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Computerworld - The massive data compromise at ChoicePoint earlier this year has made the Alpharetta, Ga.-based data aggregator something of a target for those calling for tougher data protection laws. In an interview with Computerworld, Rich Baich, ChoicePoint's chief information security officer, talked about the breach, the measures that have been put in place since then and the lessons inherent for other CISOs.
You have in the past said that what happened at ChoicePoint was not really a security breach. Then what was it?
It all comes down to how you define a breach and how you define an incident. This was fraud. Someone fraudulently provided authentication to the system. It's no different than credit card theft and credit card fraud. Those are never referenced as IT-related issues though they happen millions of times every year. In fraud terms, it's called an account takeover. And that's what occurred. All I was trying to do was educate the press more than anything else that this was not what everyone would call a traditional hack.
So has the press got it now?
I see it's much better now because we're at 65-plus incidents (reported) so far this year, I believe. There are a couple that are being referenced as hacks that are truly hacks and the rest are fraud or lost tapes. There was one time people were screaming, "Rich, you're a victim of social engineering" and that "you're in charge of all the information because you're the information security officer." Well, am I in charge of the mailroom when someone loses mail? Because that's information as well. And that's all I am trying to say. People are trying to point to a person when we really need to be looking at things as an industry.
But wouldn't better IT controls have helped?
Sure. As an industry I think we have gotten better with our fraud analytics tools. There's technology that can do geographic IP locations. (Such tools) can help mitigate the risk. Then again, a very intelligent adversary can figure out a way around that by bouncing off proxy servers and different things. But there is some technology that can help mitigate the risk -- not stop it.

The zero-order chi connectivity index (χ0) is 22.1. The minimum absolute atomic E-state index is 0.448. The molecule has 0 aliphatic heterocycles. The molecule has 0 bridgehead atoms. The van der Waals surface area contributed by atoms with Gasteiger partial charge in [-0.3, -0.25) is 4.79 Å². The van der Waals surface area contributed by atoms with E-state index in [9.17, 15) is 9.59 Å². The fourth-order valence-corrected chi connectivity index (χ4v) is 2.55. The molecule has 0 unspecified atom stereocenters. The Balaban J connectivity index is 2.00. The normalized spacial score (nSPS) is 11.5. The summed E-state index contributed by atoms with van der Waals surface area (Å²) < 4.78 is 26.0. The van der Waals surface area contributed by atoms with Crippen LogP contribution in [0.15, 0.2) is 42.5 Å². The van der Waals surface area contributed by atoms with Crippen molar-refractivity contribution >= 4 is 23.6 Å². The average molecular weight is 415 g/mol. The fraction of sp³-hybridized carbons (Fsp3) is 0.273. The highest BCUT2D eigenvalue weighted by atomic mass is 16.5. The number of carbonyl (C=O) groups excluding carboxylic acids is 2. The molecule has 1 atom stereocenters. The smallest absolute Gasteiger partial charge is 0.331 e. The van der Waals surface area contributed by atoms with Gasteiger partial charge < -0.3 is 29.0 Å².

So are you doing anything differently now?
Yes, we absolutely are. We are looking at our entire credentialing process, the entire business process and how it's being done. We are looking at putting additional technologies in place and the way we do business with others. We actually went down to an even better level by looking at the type of data they need. Do they need stuff that relates to PII (personally identifiable information), or do they not? If your job function doesn't require that, then you don't get it.
What's the take-away from that whole incident? What's your advice for CISOs?
If you are going to have this role at a time when there is really no firm guidance, make sure you have selected a model to implement. ... I think today when people ask, "Are you providing adequate security?" that is such a big, open question and it may be interpreted by so many different people in so many different ways. I think if you have selected a model and you are implementing a program around that model I think you can be successful, regardless of what happens.